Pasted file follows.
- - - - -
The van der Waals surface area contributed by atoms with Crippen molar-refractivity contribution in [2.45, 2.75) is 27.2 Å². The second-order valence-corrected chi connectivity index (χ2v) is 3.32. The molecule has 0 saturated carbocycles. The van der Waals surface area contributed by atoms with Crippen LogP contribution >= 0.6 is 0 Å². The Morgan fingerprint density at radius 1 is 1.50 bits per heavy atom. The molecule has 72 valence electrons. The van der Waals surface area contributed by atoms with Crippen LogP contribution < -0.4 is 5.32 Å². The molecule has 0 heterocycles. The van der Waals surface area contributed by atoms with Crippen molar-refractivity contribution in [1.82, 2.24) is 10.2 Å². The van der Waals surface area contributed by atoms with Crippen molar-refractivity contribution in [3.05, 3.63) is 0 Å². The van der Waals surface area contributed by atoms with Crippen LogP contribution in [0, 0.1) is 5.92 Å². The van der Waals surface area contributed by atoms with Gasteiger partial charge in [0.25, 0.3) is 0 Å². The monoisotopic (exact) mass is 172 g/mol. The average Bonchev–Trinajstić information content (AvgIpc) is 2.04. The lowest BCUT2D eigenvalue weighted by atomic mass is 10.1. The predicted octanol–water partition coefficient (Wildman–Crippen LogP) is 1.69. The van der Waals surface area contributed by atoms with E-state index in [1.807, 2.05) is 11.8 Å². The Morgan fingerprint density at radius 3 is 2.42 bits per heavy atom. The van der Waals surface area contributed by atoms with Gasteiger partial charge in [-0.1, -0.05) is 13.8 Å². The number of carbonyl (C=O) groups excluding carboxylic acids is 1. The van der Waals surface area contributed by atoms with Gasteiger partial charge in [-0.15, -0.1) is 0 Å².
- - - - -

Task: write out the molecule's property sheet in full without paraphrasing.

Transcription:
The van der Waals surface area contributed by atoms with Crippen molar-refractivity contribution in [2.45, 2.75) is 27.2 Å². The second-order valence-corrected chi connectivity index (χ2v) is 3.32. The molecule has 0 saturated carbocycles. The van der Waals surface area contributed by atoms with Crippen LogP contribution >= 0.6 is 0 Å². The Morgan fingerprint density at radius 1 is 1.50 bits per heavy atom. The molecule has 72 valence electrons. The van der Waals surface area contributed by atoms with Crippen LogP contribution < -0.4 is 5.32 Å². The molecule has 0 heterocycles. The van der Waals surface area contributed by atoms with Crippen molar-refractivity contribution in [1.82, 2.24) is 10.2 Å². The van der Waals surface area contributed by atoms with Crippen molar-refractivity contribution in [3.05, 3.63) is 0 Å². The van der Waals surface area contributed by atoms with Crippen LogP contribution in [0, 0.1) is 5.92 Å². The van der Waals surface area contributed by atoms with Gasteiger partial charge in [0.25, 0.3) is 0 Å². The monoisotopic (exact) mass is 172 g/mol. The average Bonchev–Trinajstić information content (AvgIpc) is 2.04. The lowest BCUT2D eigenvalue weighted by atomic mass is 10.1. The predicted octanol–water partition coefficient (Wildman–Crippen LogP) is 1.69. The van der Waals surface area contributed by atoms with E-state index in [1.807, 2.05) is 11.8 Å². The Morgan fingerprint density at radius 3 is 2.42 bits per heavy atom. The van der Waals surface area contributed by atoms with Gasteiger partial charge in [-0.1, -0.05) is 13.8 Å². The number of carbonyl (C=O) groups excluding carboxylic acids is 1. The van der Waals surface area contributed by atoms with Gasteiger partial charge in [-0.15, -0.1) is 0 Å².